Why YA Shouldn't Require Romance

Sat Jul 29 2017

So as not to bury the lede, let me just come out and say it: I believe requiring all YA books to include romance does a disservice to YA readers. Particularly girls.

Now let me tell you why.

Last weekend I was at the PNWA Writers Conference. Fabulous conference, if you ever have the chance to go. While talking with Sarah Sage at the Friday banquet, I was relating an experience I'd had some years ago pitching a book to agents.

The book was a YA western. I pitched it to four agents that year. Two said "Sounds interesting. Send it to me." The other two flat-out told me "There's no romance. I can't sell it without romance to appeal to girls too."

That frustrated me, because romance was not at all the point of the book. It was a story about an angry young man with a chip on his shoulder who needs to learn to adjust his attitude in order to find his place in the world. The setting was the Pony Express trail. The two main characters were the kid and the grumpy old dude he's forced, by circumstance, to get along with. They're out in the wilderness, with literally nobody else available to talk to.

Where am I supposed to find romance in that? Lay a thick coating of white privilege over the book by inventing a native princess for the kid to fall in love with? No thanks. Turn it into an uncomfortably "Mrs. Robinson" style gay romance? I don't think so.

Barring something along such lines, there's not going to be any kissing in that book. There's no place for it.

I reject the premise

Anyway, I was telling Sarah this story, and she said something along the lines of, "Yes, but what do 90% of teen girls have on the brain?"

The answer, obviously, is romance.

Sarah's right, of course. And I see the agents' point, too. They need to be able to sell the book, and having crossover boy/girl appeal would surely help them do so.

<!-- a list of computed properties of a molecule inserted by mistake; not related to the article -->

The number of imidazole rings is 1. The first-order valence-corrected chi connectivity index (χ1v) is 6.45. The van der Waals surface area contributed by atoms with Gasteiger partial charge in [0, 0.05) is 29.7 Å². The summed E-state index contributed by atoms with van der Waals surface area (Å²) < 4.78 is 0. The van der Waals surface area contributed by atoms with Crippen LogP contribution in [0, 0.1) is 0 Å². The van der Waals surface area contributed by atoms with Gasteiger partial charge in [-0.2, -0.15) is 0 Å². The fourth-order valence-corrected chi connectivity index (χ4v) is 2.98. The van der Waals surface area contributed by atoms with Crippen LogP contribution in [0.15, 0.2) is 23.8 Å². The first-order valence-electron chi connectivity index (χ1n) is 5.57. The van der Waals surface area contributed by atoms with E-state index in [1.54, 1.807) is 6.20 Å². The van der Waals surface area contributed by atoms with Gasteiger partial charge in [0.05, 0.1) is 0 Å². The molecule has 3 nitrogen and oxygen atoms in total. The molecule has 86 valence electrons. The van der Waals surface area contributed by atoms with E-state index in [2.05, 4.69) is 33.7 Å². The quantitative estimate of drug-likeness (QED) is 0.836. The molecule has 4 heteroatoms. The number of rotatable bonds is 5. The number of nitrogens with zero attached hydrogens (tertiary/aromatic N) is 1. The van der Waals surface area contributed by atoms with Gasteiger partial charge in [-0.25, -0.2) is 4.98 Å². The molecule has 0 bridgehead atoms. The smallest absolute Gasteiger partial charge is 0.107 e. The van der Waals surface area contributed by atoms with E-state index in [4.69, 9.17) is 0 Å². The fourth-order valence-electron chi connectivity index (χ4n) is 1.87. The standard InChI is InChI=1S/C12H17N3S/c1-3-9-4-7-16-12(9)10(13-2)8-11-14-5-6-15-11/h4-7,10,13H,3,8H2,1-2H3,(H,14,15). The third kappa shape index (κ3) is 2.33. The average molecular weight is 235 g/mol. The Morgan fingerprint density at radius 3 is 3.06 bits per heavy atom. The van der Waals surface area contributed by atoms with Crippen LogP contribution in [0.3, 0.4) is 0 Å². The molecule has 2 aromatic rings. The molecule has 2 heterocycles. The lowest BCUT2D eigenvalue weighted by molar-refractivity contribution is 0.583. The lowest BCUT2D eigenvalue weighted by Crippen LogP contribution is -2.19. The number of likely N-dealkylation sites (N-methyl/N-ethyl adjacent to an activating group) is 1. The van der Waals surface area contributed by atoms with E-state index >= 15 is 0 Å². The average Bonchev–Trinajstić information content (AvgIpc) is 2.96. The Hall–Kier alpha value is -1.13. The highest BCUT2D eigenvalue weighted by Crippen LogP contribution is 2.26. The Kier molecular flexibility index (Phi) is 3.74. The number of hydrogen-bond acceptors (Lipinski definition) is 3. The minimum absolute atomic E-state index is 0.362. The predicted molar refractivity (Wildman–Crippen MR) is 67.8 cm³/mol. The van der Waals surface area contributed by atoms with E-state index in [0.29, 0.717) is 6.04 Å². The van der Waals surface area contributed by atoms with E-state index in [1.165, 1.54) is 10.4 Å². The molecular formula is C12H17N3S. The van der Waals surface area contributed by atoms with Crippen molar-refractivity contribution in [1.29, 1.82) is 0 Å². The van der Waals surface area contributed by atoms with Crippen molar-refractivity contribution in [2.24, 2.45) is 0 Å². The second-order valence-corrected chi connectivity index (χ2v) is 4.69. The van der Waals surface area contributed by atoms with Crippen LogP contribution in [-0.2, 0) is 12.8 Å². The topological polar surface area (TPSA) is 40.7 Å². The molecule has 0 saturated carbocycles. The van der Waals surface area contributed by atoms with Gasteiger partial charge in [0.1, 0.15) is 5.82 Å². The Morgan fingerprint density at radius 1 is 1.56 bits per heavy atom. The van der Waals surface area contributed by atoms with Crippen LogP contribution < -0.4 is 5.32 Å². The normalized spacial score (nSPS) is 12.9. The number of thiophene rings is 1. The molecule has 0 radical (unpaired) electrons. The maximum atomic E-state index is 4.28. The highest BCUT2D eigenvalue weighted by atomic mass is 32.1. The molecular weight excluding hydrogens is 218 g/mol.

But I reject the premise inherent in that demand. Just because girls all have that on the brain does not mean that's all they have on the brain.

To jump from "Teen girls are fixated on romance" to "books for teen girls cannot work without romance" is to dismiss everything else teen girls care about. Here's a short, woefully inadequate list of other Serious Topics teen girls are concerned with:

You're telling me you can't sell a book based on any of that stuff?

To insist on shoving romance into every YA book is to convey the message that girls shouldn't be interested in anything besides romance. I see precious little daylight between that and openly advocating a Handmaid's Tale view of women, making that message a humongous, steaming pile of patriarchal bullshit.

To force romance into teen girls' view, everywhere and in every possible instance, is to call worthless the breadth of mind teen girls possess.

To think so narrowly of what teen girls want is unfathomable to me. I know the Bechdel Test was created for movies, but come on! Y'all agents and publishers have heard of it, right?

Not gonna do it

If a given agent doesn't think they can sell a story on other merits, fine. They're probably not the agent I want anyway. If publishers don't want it unless it provides some arbitrary quota of spit-swapping, fine. Their loss.

All else being equal, I'd rather have the help of a good agent and a good publisher than not. But not at the cost of sending a message I disagree so strongly with. If that's what they insist on, I can put the book out without them.

So screw 'em. I'm not putting romance in a story that doesn't organically call for it.

I will not tell girls that all they're good for is sex. And I sure as hell won't tell boys that girls are only good for sex either.

I refuse to treat my readers with such disrespect, no matter who they are.

If I sound a little worked up, good. I have a daughter. These things matter.